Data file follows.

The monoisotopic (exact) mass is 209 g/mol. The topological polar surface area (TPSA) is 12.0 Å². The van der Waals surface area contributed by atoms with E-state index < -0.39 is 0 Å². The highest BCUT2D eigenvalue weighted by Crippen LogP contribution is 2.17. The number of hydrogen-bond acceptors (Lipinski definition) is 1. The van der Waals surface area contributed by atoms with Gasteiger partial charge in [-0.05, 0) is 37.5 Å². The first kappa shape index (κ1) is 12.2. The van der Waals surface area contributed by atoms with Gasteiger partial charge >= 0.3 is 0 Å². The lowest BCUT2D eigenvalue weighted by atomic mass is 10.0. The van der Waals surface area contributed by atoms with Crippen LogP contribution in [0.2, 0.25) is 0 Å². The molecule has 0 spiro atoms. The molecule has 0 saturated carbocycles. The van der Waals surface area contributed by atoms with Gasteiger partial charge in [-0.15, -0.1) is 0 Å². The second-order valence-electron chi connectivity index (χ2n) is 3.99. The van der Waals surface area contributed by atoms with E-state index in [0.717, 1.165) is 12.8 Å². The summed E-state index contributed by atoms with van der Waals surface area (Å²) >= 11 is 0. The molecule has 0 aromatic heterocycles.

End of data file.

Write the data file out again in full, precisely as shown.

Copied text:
The monoisotopic (exact) mass is 209 g/mol. The topological polar surface area (TPSA) is 12.0 Å². The van der Waals surface area contributed by atoms with E-state index < -0.39 is 0 Å². The highest BCUT2D eigenvalue weighted by Crippen LogP contribution is 2.17. The number of hydrogen-bond acceptors (Lipinski definition) is 1. The van der Waals surface area contributed by atoms with Gasteiger partial charge in [-0.05, 0) is 37.5 Å². The first kappa shape index (κ1) is 12.2. The van der Waals surface area contributed by atoms with Gasteiger partial charge >= 0.3 is 0 Å². The lowest BCUT2D eigenvalue weighted by atomic mass is 10.0. The van der Waals surface area contributed by atoms with Crippen LogP contribution in [0.2, 0.25) is 0 Å². The molecule has 0 spiro atoms. The molecule has 0 saturated carbocycles. The van der Waals surface area contributed by atoms with Gasteiger partial charge in [-0.15, -0.1) is 0 Å². The second-order valence-electron chi connectivity index (χ2n) is 3.99. The van der Waals surface area contributed by atoms with E-state index in [0.717, 1.165) is 12.8 Å². The summed E-state index contributed by atoms with van der Waals surface area (Å²) >= 11 is 0. The molecule has 0 aromatic heterocycles.